Democratic populations need critical data literacy to make sense of the data flooding our everyday lives and to understand and confront systemic social challenges. Schools should be at the forefront of fostering critical data literacy. Teachers need not only curriculum materials, but also support for giving students the understanding and skills to "read" data in various disciplines—including chances to collaborate with colleagues across departments. Our experiences reveal that teachers and school leaders want to provide such learning opportunities for students, and our research suggests such efforts may be well received and impactful. In the words of one student, "I think we need to do more of [these modules] in school, to be honest with you. A lot of people are afraid to talk about [these] issues. … If more kids tackle it head-on, they'll have a better understanding of how our world really works."
Note: This work was supported by the National Science Foundation (NSF) under Grant No. DRL 1813956. Opinions, findings, conclusions, or recommendations are those of the authors and do not necessarily reflect the views of the NSF.

Reflect & Discuss

➛ Do you agree that "critical data literacy" is an essential skill young people need to be able to work toward social justice? Why or why not?

➛ How might you begin incorporating critical data literacy into your curriculum? What steps could you take?

References

Bargagliotti, A., Franklin, C., Arnold, P., Gould, R., Johnson, S., Perez, L., et al. (2020). Pre-K–12 guidelines for assessment and instruction in statistics education II (GAISE II) (2nd ed.). American Statistical Association.

Chance, B., Ben-Zvi, D., Garfield, J., & Medina, E. (2007). The role of technology in improving student learning of statistics. Technology Innovations in Statistics Education, 1 (1).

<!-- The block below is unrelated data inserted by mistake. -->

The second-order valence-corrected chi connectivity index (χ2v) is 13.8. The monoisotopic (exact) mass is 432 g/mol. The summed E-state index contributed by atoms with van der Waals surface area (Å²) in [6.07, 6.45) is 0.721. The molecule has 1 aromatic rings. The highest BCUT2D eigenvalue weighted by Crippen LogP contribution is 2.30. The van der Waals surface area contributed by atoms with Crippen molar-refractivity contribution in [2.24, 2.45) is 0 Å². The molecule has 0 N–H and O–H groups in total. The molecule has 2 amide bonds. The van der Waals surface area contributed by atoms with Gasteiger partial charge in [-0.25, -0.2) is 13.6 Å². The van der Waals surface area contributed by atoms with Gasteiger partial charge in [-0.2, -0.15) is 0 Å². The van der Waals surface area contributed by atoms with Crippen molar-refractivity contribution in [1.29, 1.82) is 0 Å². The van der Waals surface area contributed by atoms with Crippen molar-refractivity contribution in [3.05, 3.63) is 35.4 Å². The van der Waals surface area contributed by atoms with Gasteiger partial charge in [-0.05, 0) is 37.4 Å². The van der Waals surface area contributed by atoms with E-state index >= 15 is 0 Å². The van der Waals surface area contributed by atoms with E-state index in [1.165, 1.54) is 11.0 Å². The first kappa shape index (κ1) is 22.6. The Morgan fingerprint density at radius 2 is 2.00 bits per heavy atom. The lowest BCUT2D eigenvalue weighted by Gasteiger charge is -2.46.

Denhart, M. (2017). America's advantage: A handbook on immigration and economic growth. George W. Bush Institute.

Franklin, C., Bargagliotti, A., Case, C., Kader, G., Scheaffer, R., & Spangler, D. A. (2015). The statistical education of teachers. American Statistical Association.

Gutstein, E. (2006). Reading and writing the world with mathematics. Routledge.

International Forum for Social Development. (2006). Social justice in an open world: The role of the United Nations. Department of Economic and Social Affairs of the United Nations Secretariat.

Learning for Justice Staff. (2017, March 14). Ten myths about immigration. Learning for Justice.

Louie, J., Stiles, J., Fagan, E., Chance, B., & Roy, S. (2022). Building toward critical data literacy with investigations of income inequality. Educational Technology & Society, 25 (4), 142–163.

McGhee, H. C. & Ray, V. (2022, September 1). School is for making citizens. The New York Times.

National Center for History in the Schools. (1996). National standards for history.

National Council for the Social Studies. (2013). The college, career, and civic life (C3) framework for social studies state standards: Guidance for enhancing the rigor of K–12 civics, economics, geography, and history.

Qlik. (2018). Lead with data: How to drive data literacy in the enterprise. Qlik, PA.

Josephine Louie is a senior research scientist at Education Development Center (EDC) who leads programs to improve learning in K–16 mathematics, science, and data literacy.